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|New invasive mussels thrive in Lake Erie|
|Written by Erie Times-News|
|Friday, 24 April 2009 06:21|
Zebra mussels, the invasive mollusks that have wreaked havoc in Lake Erie for almost 20 years, now have competition.
It's the quagga mussel, a slightly bigger relative of the zebra mussel. The quagga has been battling the zebra for living space in the lake since the mid-1990s.
And it's winning.
"We're seeing more quaggas, especially in the deeper water," said Eric Obert, a biologist and extension director for Pennsylvania Sea Grant, a partnership of the state, Pennsylvania State University, and the National Oceanic and Atmospheric Administration. "We still see some zebra mussels, but not as many as we once did."
That might seem like good news to anyone who has battled zebra mussels, which can coat boat hulls and clog water-intake pipes.
But quaggas are just as destructive and seem to thrive better in Lake Erie, said Jim Grazio, Lake Erie biologist with the Pennsylvania Department of Environmental Protection.
"The quaggas do better than zebra mussels do in deeper water," Grazio said. "They are more efficient feeders, so they can survive in plankton-depleted water, like we see in Lake Erie."
It takes an expert to tell the mussels apart, he said. Both are about the size of a thumbnail and have stripes, though white quagga mussels are often found.
"If you put a mussel on its bottom and it stands up, it's a zebra mussel," Grazio said. "If it falls over, it's a quagga. But that's not always the case."
Neither mussel is a native of North America. Zebra mussels come from the Caspian Sea, while quaggas originate from a river in the Ukraine.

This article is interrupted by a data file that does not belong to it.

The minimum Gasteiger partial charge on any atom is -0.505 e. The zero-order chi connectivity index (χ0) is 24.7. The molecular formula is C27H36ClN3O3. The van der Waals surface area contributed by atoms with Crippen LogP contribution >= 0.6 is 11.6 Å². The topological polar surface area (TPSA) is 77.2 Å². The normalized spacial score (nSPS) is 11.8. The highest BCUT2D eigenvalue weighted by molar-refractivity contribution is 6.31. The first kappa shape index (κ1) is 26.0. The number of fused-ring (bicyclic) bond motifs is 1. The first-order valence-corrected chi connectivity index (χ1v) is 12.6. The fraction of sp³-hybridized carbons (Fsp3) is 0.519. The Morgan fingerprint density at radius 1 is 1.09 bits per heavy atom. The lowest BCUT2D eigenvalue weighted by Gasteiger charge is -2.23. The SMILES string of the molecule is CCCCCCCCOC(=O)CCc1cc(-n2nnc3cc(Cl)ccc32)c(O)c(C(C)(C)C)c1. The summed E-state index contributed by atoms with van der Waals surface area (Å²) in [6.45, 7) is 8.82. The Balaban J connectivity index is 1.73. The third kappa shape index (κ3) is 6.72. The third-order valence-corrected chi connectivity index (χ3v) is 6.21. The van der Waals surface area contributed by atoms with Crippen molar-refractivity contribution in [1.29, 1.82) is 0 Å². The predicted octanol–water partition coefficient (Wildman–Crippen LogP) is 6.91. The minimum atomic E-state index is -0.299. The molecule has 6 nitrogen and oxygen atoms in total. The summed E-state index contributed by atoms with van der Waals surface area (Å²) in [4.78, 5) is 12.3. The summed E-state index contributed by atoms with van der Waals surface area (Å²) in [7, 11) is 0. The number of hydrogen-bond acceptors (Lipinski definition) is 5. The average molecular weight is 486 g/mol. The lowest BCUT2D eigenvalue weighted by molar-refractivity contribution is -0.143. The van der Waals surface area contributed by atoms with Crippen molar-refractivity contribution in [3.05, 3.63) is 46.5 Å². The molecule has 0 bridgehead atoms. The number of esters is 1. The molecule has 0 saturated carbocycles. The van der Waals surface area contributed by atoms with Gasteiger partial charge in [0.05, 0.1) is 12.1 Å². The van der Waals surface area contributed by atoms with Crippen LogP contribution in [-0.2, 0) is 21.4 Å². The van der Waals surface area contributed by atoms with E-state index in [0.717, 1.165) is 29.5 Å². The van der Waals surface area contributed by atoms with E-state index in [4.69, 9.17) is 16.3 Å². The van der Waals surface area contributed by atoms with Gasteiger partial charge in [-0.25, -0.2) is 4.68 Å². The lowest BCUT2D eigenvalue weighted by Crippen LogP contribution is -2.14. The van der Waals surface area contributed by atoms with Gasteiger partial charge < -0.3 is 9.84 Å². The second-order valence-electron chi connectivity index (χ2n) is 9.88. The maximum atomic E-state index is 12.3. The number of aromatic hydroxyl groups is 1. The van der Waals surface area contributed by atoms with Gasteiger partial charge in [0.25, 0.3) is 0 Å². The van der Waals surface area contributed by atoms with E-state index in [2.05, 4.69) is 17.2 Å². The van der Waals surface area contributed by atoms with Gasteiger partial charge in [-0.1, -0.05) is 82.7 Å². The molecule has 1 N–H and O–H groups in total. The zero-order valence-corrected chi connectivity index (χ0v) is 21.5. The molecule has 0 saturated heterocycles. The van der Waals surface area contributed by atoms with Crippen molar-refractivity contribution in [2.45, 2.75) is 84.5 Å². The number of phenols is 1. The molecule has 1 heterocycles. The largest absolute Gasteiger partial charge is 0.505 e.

They both arrived here in the ballast tanks of ships.
Since then, they have changed Lake Erie's ecosystem in several ways:
-The mussels have eaten so much plankton -- microscopic plant and animal life that floats in the lake -- that more sunlight now reaches the lake bottom.
The sunlight, and the phosphate emitted from the mussels, spur the bottom-dwelling algae cladophora to grow more abundantly.
When cladophora dies, it floats to the lake surface and collects in stinky piles along the shore.
"We've seen a lot more cladophora in recent years," Grazio said.
-Besides plankton, the mussels ingest high amounts of botulism toxin. They aren't affected by the toxin, but concentrate it in their systems and spread it to gobies, small fish that eat the mussels.
The gobies, and the fish and birds that eat them, get sick and die.
"It's believed to be a main reason why we started seeing more die-offs around the Great Lakes," Obert said.
Recent studies have also shown an increase in the amount of contaminants like mercury and PCBs in smallmouth bass, which eat gobies.
The theory is that the mussels consume these contaminants, which were "locked away" on the lake bottom, and pass them along to the gobies.
-The mussels also muscle out other species of their spawning areas by eating most of the plankton.
"We've seen dips in the populations of both emerald shiners and smelt, though the shiners have come back a little," Obert said.
"The problem in any body of water, is that there is only so much food, so much plankton," Grazio said. "You can cut the pie finer, but the pie is only so big."
So, are quagga mussels in Lake Erie to stay?
The total number of zebra and quagga mussels in Lake Erie seems to have declined slightly in recent years as gobies and other predators find them, but the quaggas are thriving in their new habitat, Grazio said.
"They are part of the lake's ecosystem now," Grazio said.
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